David Vann’s “Bright Air Black” retells the tale of Medea and Jason and the Argonauts. Vann’s version is not modernized, but he throws in some realistic touches instead of mythological beasts. It’s set in Medea’s time, about 1250 BC, around 800 years before the Euripides play “Medea.” The novel’s title comes from the Chorus’ lines toward the end of the Robin Robertson translation of “Medea.”
Vann’s story is told through the eyes of Medea, the barbarian priestess who loves Jason. But this is no story of romance. It’s about a woman who believes she’s descended from gods – Helios, the sun, is her grandfather. A destroyer of kings and would-be gods, Medea wants a world not ruled by men. She rules by instilling fear in the men around her, and intends to become queen of Iolcus through Jason, although she will be the one who really possesses power.
This version of the story begins in Colchis with a theft, followed by battles, enslavement and freedom. It ends in Korinth, Greece, with two killings. It’s a difficult story to read for a couple of reasons. Some scenes are brutally graphic, bloody and gruesome; and the fragmented, sometimes verbless sentences make the reading even harder.
The story begins horrifically enough with Medea throwing pieces of her brother Apsyrtus’ body into the sea as she, Jason, and the Argonauts flee her father, King Aeetes. They’ve stolen the golden fleece and sail away from Medea’s home in Colchis to Jason’s promised kingdom in Iolcus. The blood from Apsyrtus’ body is supposed to thicken the sea and slow Aeetes’ pursuing ship. Aeetes will be further slowed as he retrieves his son’s body parts. If that’s not gruesome enough: Medea will later have sex with a dead king and coerce another king’s daughters to dismember their father and chew his testicles.
Vann, an American who teaches in England, adds some realism to the old myth. Instead of the fleece being the hide of a golden ram, it is, as Medea well knows, just one of many fleeces: “untanned hides sifting the heavy dust of gold from every mountain stream.” And in the course of the chase, Vann has the Argonauts defecate over the side of the ship so we get a good idea of the conditions and the foul air on the Argo. Sheesh!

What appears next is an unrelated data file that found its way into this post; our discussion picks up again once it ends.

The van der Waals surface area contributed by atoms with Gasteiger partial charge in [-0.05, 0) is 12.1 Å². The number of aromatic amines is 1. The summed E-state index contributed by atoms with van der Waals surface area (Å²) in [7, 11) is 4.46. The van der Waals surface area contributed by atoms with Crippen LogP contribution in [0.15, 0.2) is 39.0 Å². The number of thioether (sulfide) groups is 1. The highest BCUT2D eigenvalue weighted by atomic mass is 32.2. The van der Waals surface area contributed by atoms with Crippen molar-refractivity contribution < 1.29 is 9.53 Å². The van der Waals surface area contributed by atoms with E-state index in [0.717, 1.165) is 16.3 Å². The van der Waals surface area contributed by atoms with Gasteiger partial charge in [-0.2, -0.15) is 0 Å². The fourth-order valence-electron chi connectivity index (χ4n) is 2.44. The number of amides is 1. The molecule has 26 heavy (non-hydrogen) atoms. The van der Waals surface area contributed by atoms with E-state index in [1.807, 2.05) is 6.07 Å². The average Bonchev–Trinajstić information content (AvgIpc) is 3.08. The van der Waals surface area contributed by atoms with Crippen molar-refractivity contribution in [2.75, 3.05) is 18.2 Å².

Not only does Medea (and Vann) downplay mythological creatures, so does King Pelias, who sent Jason on the quest for the fleece. Pelias laughs at Jason when he tells the king that he had to “yoke a pair of fire-breathing bulls” and “sow the teeth of a serpent, teeth that grew into an army of earthborn men.”
“And what about the dragon guarding the golden fleece?” Pelias mocks.
As for the truncated sentences, fragments without a verb – those may appeal to the “doing something new with language” crowd. But Vann, who’s translated Beowulf, says he patterned the sounds after Old English meter. The Germanic component “seemed like a good language for brutality.”
So when you read:
“Night prolonged, Hekate hearing. Medea no longer a maiden, her blood mixed with her brother’s and dripping into the sea” and “Stars above, no cloud. Not a storm that can be understood, not cold, only Hekate’s hot breath and will, and Medea consumed” and “Lavender flesh so soft and impossible, no surface to it, no underside, patterned through. True flower” you tend to add verbs and other missing words from beginning to end, as the novel doesn’t quite succeed as a prose poem.
If you’re willing to supply absent words as you read; if you’ve a strong stomach, and are into mythology but could do without griffins, dragons or fire-breathing bulls, you might enjoy this story of Medea, whose evil and barbarity are nearly without peer.
Joseph Peschel, a freelance writer and critic in South Dakota, can be reached at firstname.lastname@example.org or through his blog at http://josephpeschel.com/HaveWords/
“Bright Air Black”
By David Vann
Black Cat, 256 pages